End of Cuban Crisis

British government analysis of the agreements between the US and USSR which ended the Cuban Crisis (Catalogue ref: DEFE 13/482)



By bag



NO.493 Guidance

December 7, 1962




My telegram Guidance No. 452 [of November 8].

It is now possible to draw up an interim balance sheet of the negotiations between the United States and the Soviet Union over Cuba.

  1. The Khrushchev-Kennedy “bargain” included the following main points:

A.  on the Russian Side:

  • Removal of the ground-to-ground MRBMs and IRBMs [medium and intermediate-range ballistic missiles]; this has been carried out to the expressed satisfaction of the Americans, who were able to photograph from a close distance at sea Russians ships taking the missiles away.
  • Removal of the Ilyushin 28 bombers; after delays and difficulties (the Russians first stated that these bombers were Cuban property, but Castro later stated that they were Russian property) the Russians gave an undertaking that the bombers would be removed by December 20. They are now being shipped.
  • That the removal would take place under United Nations inspection; Castro has rejected United Nations inspection of dismantled installations in Cuba, but for practical purposes the Americans appear satisfied with the substitute arrangements for checking at sea (see (i) above).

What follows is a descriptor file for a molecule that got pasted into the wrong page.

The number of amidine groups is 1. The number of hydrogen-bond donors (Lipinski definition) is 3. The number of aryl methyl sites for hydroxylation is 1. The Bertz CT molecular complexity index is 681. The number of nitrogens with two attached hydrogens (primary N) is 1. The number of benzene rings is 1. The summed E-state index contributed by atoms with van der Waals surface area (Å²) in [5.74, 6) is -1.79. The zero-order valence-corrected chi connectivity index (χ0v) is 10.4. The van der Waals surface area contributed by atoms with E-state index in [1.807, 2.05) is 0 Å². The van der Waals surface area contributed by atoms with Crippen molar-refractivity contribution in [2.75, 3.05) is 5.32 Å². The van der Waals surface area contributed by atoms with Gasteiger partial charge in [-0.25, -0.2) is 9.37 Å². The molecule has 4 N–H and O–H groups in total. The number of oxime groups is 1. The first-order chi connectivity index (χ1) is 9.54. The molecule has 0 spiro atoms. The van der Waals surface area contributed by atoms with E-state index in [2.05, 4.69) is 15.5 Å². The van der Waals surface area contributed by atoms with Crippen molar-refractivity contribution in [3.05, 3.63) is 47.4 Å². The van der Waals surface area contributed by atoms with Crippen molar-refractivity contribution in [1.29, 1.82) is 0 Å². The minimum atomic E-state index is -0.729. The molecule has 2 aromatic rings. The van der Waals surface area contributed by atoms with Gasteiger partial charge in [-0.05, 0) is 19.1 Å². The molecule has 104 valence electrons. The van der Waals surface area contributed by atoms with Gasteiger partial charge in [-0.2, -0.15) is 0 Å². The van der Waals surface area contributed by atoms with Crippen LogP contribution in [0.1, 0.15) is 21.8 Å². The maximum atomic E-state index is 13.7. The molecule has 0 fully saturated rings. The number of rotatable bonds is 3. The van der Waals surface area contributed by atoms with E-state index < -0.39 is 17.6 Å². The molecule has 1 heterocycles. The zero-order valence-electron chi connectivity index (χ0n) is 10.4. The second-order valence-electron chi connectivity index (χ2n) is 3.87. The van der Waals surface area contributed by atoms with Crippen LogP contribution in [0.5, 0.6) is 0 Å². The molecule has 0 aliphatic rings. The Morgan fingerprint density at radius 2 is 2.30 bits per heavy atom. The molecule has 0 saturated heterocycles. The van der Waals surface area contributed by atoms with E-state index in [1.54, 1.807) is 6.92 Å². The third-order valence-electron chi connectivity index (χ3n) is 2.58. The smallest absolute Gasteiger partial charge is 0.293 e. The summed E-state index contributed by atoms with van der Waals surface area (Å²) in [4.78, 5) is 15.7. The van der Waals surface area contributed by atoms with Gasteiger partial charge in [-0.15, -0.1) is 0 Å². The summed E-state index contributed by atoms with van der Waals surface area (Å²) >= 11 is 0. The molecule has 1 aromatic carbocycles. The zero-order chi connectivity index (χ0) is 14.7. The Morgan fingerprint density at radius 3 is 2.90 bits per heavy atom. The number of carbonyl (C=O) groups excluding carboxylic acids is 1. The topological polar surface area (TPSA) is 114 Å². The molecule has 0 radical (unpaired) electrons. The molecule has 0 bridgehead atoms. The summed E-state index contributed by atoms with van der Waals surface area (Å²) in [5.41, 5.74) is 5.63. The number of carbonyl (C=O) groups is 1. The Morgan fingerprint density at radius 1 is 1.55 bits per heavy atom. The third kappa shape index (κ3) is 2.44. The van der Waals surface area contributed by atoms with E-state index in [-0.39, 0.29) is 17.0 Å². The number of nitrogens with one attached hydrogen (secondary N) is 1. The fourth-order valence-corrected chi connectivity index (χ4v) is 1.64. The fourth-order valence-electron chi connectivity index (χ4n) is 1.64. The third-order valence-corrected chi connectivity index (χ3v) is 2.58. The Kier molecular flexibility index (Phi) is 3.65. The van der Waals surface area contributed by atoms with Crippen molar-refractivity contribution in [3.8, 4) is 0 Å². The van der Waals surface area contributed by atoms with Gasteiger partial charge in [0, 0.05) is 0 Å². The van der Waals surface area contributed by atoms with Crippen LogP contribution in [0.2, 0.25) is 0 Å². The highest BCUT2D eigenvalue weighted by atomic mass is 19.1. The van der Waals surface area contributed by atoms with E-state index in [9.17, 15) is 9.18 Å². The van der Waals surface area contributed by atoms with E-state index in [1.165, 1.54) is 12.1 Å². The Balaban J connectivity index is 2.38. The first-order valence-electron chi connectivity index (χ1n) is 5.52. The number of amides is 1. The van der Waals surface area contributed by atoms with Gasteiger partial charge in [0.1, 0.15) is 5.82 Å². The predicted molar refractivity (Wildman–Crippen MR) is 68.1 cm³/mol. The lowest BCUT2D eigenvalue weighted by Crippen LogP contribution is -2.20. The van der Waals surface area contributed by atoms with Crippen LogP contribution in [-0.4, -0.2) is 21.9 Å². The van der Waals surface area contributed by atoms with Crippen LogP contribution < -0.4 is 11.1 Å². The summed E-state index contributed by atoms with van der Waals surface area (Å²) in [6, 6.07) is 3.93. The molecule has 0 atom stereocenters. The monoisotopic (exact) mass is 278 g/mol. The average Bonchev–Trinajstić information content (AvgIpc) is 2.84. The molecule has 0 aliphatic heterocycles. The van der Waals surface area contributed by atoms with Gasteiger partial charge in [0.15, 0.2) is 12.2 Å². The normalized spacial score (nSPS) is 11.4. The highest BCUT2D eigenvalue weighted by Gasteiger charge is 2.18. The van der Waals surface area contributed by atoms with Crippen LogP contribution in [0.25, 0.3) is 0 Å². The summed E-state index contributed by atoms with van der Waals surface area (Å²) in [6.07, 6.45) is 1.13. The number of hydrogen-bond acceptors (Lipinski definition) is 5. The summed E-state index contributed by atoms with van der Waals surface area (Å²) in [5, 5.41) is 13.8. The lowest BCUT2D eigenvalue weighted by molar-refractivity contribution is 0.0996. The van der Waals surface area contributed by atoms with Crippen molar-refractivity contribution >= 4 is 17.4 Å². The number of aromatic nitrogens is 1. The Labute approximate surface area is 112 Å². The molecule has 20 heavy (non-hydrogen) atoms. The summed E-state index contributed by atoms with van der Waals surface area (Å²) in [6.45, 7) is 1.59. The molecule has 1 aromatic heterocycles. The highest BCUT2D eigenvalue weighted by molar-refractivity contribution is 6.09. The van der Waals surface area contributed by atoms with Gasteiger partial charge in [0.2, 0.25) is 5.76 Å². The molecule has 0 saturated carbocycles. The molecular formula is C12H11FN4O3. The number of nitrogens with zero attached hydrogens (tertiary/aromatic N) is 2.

• That there should be United Nations inspection in Cuba to verify that no offensive weapons are left on the island, capable of being made operational at some future time, and that no more such weapons are introduced. Castro has stubbornly refused to allow such inspection though recently he has implied that he would permit it there was agreement on reciprocal inspection of Cuban refugee camps in the United [States] and bases in Caribbean countries from which Cuba might be invaded.

During Mikoyan’s 3 weeks’ visit to Cuba there were signs of considerable Cuban irritation but in the end Soviet-Cuban friendship and solidarity were publically re-affirmed by both sides, though with less enthusiasm by the Cubans who are still much concerned about guarantees for their safety.

In the absence of arrangement for international verification the Americans have reserved the right to carry our air reconnaissance over Cuba. The Russians seem to be ready to acquiesce, but the Cuban have threatened to shoot down American aircraft entering Cuban air space. There is thus continuing danger of incidents.

B. On the American side.

  • The lifting of the “quarantine”; the Americans have done this.
  • An undertaking not to invade Cuba, if the Russian part of the bargain is fulfilled; the Americans can reasonably delay giving such an undertaking so long as the inspection element in the Russian part of the bargain is not carried out.
  1. In the American-Soviet discussions which are still continuing the Russians have shown no readiness to make concessions but they are evidently anxious to avoid a new flare-up in the crisis, and have been quite willing to postpone a debate in the Security Council  until they have come to some arrangement with the Americans.

You may draw on the foregoing non-attributably. You should make it clear that we think the Americans are justified in pressing for the fulfilment of Khrushchev’s pledges.

[Copies to C.R.O. and C.O. for overseas distribution]




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